Alan Humphris‘ journey into the world of abstract photography began with a trip to Tibet in 2000. It was then he discovered he had “an eye for it,” as they say, and from that moment on he’s dedicated his time to exploring, developing, and honing the ways he captures moments and memories.
This exploration has treated him well as he’s slowly but surely discovered a style of abstract photography that immediately caught OUR eye when we first saw it.
His abstract images do not capture what the scene looked like… instead they seem to capture what it FELT like. He shoots the constant motion of the street and the ghostly, dream-like impressions everyday life leaves for us when we’re not paying attention to what is going on.
We love this approach, because it dives into what a photograph is often supposed to do. It’s not always about capturing a precise moment so much as the story there… the feeling of standing where the photographer stood.
Alan’s abstract photography does that for us in the same way that Tim Chadwick‘s beautiful abstract photos of waves breaking made us feel more like we were standing in the ocean than so many other, more typical shore break photographs.
As with any photo style that really catches our eye, we sat down with Alan to dig deeper and find out more about it. Scroll down to find out how he came to take this type of photography and what he’s trying to communicate through it.
500px: Hey Alan! Can you explain how you capture these images, and how you came to shoot this kind of photography?
ALAN HUMPHRIS: I take long-exposure street photographs, usually using a ND filter. During the 2 or 4 seconds I move the camera around ‘just enough’ to create the effect I’m after. For some, I pick a main subject and stay trained on them so they are relatively less blurred, and it can become quite a dance. It’s a technique I self-discovered in 2008, but has been around for a while.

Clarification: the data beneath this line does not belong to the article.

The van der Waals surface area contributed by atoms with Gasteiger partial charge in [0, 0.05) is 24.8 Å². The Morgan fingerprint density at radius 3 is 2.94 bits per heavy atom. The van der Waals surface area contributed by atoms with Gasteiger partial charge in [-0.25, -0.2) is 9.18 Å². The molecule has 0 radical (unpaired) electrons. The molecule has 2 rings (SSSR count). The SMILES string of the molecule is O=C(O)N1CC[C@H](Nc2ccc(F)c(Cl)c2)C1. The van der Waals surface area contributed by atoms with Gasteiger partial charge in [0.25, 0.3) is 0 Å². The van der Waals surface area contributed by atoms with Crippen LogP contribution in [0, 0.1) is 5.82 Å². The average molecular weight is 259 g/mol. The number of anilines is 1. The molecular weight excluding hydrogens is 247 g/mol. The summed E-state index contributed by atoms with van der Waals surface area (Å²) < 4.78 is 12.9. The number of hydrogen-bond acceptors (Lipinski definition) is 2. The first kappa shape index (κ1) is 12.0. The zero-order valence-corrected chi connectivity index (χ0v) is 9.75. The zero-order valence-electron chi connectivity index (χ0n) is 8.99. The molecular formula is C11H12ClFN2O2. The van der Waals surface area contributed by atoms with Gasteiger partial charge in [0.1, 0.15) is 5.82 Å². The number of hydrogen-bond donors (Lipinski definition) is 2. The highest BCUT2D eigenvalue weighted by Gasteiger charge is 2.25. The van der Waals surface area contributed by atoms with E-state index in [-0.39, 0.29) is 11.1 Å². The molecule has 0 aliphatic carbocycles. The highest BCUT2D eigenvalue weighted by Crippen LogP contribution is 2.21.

Self-discovered sounds rather grand actually… more like stumbled upon. I was in Glasgow taking long-exposures the usual way on a tripod. Then, when moving between locations, I decided to just keep shooting.
Later when I reviewed the images, I discovered I preferred these… I liked the movement and abstraction. Ever since then, I’ve taken many more, most often in Glasgow and Edinburgh. I enjoy the creative freedom and unexpectedness of it all.
What was the idea behind these photos? What are you trying to do by abstracting your images in this way?
ALAN: The ideas behind them? There are a few that jostle for attention when shooting…
One is to abstract away the detail so that the images are non-specific… so the scenario is more likely to tug a memory or strike a chord with the viewer. It captures colours, forms, coincidences that wouldn’t otherwise be viewable. I like the idea of having a single image that represents several seconds in time rather than just an instance.
I also carry around a few hypothetical “What ifs”, which I don’t believe to be true, but give a kind of backstory to the work. Sound echoes, but what if light did too? Light moves too fast for us to see any echo but if light were slower or we could perceive the echo what would it look like?
Another is what if when the light reflected by ourselves crosses the path of someone else… then we are forever connected in a tiny way. Kind of like entangled pairs in quantum mechanics. Hence the tag line I use: “Connected by Light”.
What’s the inspiration behind these images?
ALAN: Music plays a big part. I often listen to music while I shoot because I find it removes me from the place and gets me into my own zone.
The actual music definitely affects the images. I can direct the style of the day by the selecting what I listen to. Also, at the end of the day, when I’m reviewing an image, it might trigger a song in my head.
One way or another most of my strongest images have a song attached. Streetspirits, the title I give my blurred street images, comes from Radiohead’s song Street Spirit which conveys the feel I want to capture well.
Another example would be the recent upload “And she moved through the fair” (above). When I saw the image this track—here sung by Anne Briggs—sprang straight to mind.
Finally, what about you? Before we sign off and share some of our favorite images from your collection, tell us a little bit about yourself as a photographer.
ALAN: As to me, I’m the enthusiast who can’t stop taking pictures, searching for the way to visually communicate my response to the world. There are millions of stunning images in the world, many of which I admire, but I don’t want to re-take them… they’ve been done.
So I’m looking for a way to communicate that is personal and gives a different take on the world we have in common. We all have a unique voice.
To see more of Alan’s work, give him a follow on 500px or pay his website a visit. And if you have any questions about how he captures these photos or just want to find out more about him, don’t hesitate to ask!
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